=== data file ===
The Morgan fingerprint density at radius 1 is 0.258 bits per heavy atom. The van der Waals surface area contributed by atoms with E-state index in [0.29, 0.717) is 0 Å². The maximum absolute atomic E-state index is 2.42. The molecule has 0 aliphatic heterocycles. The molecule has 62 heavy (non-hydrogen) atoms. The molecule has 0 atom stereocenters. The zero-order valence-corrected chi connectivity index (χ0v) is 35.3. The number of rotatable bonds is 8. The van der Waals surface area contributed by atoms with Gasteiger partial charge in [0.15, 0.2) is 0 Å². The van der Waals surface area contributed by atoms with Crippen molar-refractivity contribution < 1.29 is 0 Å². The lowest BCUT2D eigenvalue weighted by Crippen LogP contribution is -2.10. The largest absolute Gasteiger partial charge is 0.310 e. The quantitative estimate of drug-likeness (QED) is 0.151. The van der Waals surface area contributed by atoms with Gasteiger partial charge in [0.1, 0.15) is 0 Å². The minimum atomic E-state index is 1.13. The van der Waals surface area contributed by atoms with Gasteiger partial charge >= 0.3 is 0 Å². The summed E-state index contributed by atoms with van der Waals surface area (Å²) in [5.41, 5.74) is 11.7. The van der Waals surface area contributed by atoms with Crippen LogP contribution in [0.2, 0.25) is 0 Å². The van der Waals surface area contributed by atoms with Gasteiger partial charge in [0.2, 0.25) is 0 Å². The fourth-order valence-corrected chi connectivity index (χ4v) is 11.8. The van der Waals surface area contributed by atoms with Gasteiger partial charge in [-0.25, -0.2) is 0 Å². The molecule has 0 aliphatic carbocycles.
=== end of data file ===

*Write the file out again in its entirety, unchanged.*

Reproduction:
The Morgan fingerprint density at radius 1 is 0.258 bits per heavy atom. The van der Waals surface area contributed by atoms with E-state index in [0.29, 0.717) is 0 Å². The maximum absolute atomic E-state index is 2.42. The molecule has 0 aliphatic heterocycles. The molecule has 62 heavy (non-hydrogen) atoms. The molecule has 0 atom stereocenters. The zero-order valence-corrected chi connectivity index (χ0v) is 35.3. The number of rotatable bonds is 8. The van der Waals surface area contributed by atoms with Gasteiger partial charge in [0.15, 0.2) is 0 Å². The van der Waals surface area contributed by atoms with Crippen molar-refractivity contribution < 1.29 is 0 Å². The lowest BCUT2D eigenvalue weighted by Crippen LogP contribution is -2.10. The largest absolute Gasteiger partial charge is 0.310 e. The quantitative estimate of drug-likeness (QED) is 0.151. The van der Waals surface area contributed by atoms with Gasteiger partial charge in [0.1, 0.15) is 0 Å². The minimum atomic E-state index is 1.13. The van der Waals surface area contributed by atoms with Gasteiger partial charge >= 0.3 is 0 Å². The summed E-state index contributed by atoms with van der Waals surface area (Å²) in [5.41, 5.74) is 11.7. The van der Waals surface area contributed by atoms with Crippen LogP contribution in [0.2, 0.25) is 0 Å². The van der Waals surface area contributed by atoms with Gasteiger partial charge in [0.2, 0.25) is 0 Å². The fourth-order valence-corrected chi connectivity index (χ4v) is 11.8. The van der Waals surface area contributed by atoms with Gasteiger partial charge in [-0.25, -0.2) is 0 Å². The molecule has 0 aliphatic carbocycles.